Study Finds Disparities In Escaping Extreme Heat

Image: Athena via Pexels

By Natasha Lasky, ODP Staff Writer

As the earth’s temperature skyrockets, so will the demand to beat the heat with air conditioning. While access to cooler air is yet another example of climate inequity, a new study published in Nature found that people in lower-income countries may also have to pay much more than those in wealthy countries.


Why this Matters: The study shows that climate change will widen the vast inequities that already exist between the rich and the poor. And this isn’t just a matter of sweating it out; heat can be deadly, and pressure on power grids from high demand for cooling can lead to blackouts. To protect the world from increasingly extreme heat, action must be taken to close the cooling gap, and find less energy-intensive ways to keep cool.


The paper argues for “the critical role of economic development in shaping how energy consumption patterns respond to climate change” and concludes “that much of the world will remain too poor in the coming decades to spend substantially on energy-intensive cooling technologies.”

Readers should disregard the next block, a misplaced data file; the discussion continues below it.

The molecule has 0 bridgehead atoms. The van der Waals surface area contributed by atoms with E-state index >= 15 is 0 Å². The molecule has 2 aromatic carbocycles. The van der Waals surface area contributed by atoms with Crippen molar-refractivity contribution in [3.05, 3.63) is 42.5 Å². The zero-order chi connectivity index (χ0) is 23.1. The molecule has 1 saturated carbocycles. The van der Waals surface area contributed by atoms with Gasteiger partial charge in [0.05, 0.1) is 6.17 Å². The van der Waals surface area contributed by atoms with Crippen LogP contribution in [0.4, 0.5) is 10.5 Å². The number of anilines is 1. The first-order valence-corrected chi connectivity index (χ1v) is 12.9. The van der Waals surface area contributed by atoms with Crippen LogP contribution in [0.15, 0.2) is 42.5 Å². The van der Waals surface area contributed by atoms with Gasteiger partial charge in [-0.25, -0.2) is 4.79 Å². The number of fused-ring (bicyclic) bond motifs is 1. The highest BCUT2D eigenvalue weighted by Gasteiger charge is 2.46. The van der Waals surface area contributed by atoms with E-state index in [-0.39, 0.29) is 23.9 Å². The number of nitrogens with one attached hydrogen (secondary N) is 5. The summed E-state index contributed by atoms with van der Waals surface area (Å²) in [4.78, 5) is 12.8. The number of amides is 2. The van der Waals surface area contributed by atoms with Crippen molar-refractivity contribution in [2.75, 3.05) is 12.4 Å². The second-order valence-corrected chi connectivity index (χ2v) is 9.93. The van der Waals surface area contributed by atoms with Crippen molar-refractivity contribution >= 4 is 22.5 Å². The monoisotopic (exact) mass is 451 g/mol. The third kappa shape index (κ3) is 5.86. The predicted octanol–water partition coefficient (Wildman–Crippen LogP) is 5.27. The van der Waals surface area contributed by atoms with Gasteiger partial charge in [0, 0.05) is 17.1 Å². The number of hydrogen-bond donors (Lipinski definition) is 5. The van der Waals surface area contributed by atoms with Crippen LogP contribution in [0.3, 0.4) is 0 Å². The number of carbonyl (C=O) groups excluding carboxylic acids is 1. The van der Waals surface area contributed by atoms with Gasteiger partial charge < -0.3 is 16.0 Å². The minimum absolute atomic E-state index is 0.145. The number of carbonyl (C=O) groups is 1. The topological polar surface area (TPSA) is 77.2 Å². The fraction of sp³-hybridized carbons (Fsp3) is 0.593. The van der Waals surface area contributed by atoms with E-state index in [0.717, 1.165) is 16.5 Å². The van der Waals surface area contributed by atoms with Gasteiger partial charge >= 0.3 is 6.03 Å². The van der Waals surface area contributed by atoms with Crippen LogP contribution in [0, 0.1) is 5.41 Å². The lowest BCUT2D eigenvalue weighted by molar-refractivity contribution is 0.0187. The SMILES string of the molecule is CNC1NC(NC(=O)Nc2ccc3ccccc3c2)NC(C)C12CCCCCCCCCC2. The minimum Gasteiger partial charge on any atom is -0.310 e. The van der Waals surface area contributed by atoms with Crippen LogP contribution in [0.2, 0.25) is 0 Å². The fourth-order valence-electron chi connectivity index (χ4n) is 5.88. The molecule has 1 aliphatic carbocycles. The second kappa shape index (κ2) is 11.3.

Cooling Down the Developing World

The research found that much of the developing world lacks air conditioning. For example, while 90% of American homes have some air conditioning, only 5% of homes in India have air conditioning. Similarly, the demand for electricity in the US is likely to rise by just 2.7% by 2099, but Indonesia may see an increase of almost 100%; India of 145%; and Nigeria of nearly 2,100%.


Some governments are already taking action. In September, the Biden Administration released a plan to combat extreme heat that includes supplying cooling infrastructure and assistance to underserved households and communities. But these policies have yet to reach the Global South, and international funding for climate mitigation in poor nations is still lacking.


The study’s authors hope the data will help policymakers address inequity in their climate policy. Lead author Solomon Hsiang, co-director of the Climate Impact Lab, said, in a statement: “Our hope is that the best available data-driven science will be used to design climate change policies in the US and internationally. Our children and grandchildren cannot afford for us to make these decisions based on intuition or gut feelings.”

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